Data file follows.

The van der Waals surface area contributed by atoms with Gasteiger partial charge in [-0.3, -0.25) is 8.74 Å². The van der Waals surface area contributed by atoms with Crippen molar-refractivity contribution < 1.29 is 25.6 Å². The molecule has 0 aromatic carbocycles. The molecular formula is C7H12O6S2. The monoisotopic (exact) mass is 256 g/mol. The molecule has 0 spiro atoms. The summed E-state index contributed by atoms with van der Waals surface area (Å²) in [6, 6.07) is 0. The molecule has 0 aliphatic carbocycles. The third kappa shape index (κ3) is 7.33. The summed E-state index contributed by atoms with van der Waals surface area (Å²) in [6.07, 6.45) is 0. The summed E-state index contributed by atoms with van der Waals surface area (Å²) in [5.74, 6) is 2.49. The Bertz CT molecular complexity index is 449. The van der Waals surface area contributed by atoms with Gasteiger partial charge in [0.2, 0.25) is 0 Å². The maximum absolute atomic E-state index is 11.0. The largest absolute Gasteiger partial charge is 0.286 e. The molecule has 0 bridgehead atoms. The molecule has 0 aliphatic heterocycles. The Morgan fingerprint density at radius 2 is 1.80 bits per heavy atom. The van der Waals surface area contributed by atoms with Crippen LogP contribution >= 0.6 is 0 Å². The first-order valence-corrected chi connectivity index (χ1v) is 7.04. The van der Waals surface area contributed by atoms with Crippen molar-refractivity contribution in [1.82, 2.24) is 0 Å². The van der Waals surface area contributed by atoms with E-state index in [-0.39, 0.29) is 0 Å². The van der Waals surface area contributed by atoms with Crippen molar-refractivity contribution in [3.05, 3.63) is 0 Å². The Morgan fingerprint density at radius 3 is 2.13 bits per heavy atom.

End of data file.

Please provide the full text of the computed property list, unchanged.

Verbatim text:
The van der Waals surface area contributed by atoms with Gasteiger partial charge in [-0.3, -0.25) is 8.74 Å². The van der Waals surface area contributed by atoms with Crippen molar-refractivity contribution < 1.29 is 25.6 Å². The molecule has 0 aromatic carbocycles. The molecular formula is C7H12O6S2. The monoisotopic (exact) mass is 256 g/mol. The molecule has 0 spiro atoms. The summed E-state index contributed by atoms with van der Waals surface area (Å²) in [6, 6.07) is 0. The molecule has 0 aliphatic carbocycles. The third kappa shape index (κ3) is 7.33. The summed E-state index contributed by atoms with van der Waals surface area (Å²) in [6.07, 6.45) is 0. The summed E-state index contributed by atoms with van der Waals surface area (Å²) in [5.74, 6) is 2.49. The Bertz CT molecular complexity index is 449. The van der Waals surface area contributed by atoms with Gasteiger partial charge in [0.2, 0.25) is 0 Å². The maximum absolute atomic E-state index is 11.0. The largest absolute Gasteiger partial charge is 0.286 e. The molecule has 0 bridgehead atoms. The molecule has 0 aliphatic heterocycles. The Morgan fingerprint density at radius 2 is 1.80 bits per heavy atom. The van der Waals surface area contributed by atoms with Crippen LogP contribution >= 0.6 is 0 Å². The first-order valence-corrected chi connectivity index (χ1v) is 7.04. The van der Waals surface area contributed by atoms with Crippen molar-refractivity contribution in [1.82, 2.24) is 0 Å². The van der Waals surface area contributed by atoms with E-state index in [-0.39, 0.29) is 0 Å². The van der Waals surface area contributed by atoms with Crippen molar-refractivity contribution in [3.05, 3.63) is 0 Å². The Morgan fingerprint density at radius 3 is 2.13 bits per heavy atom.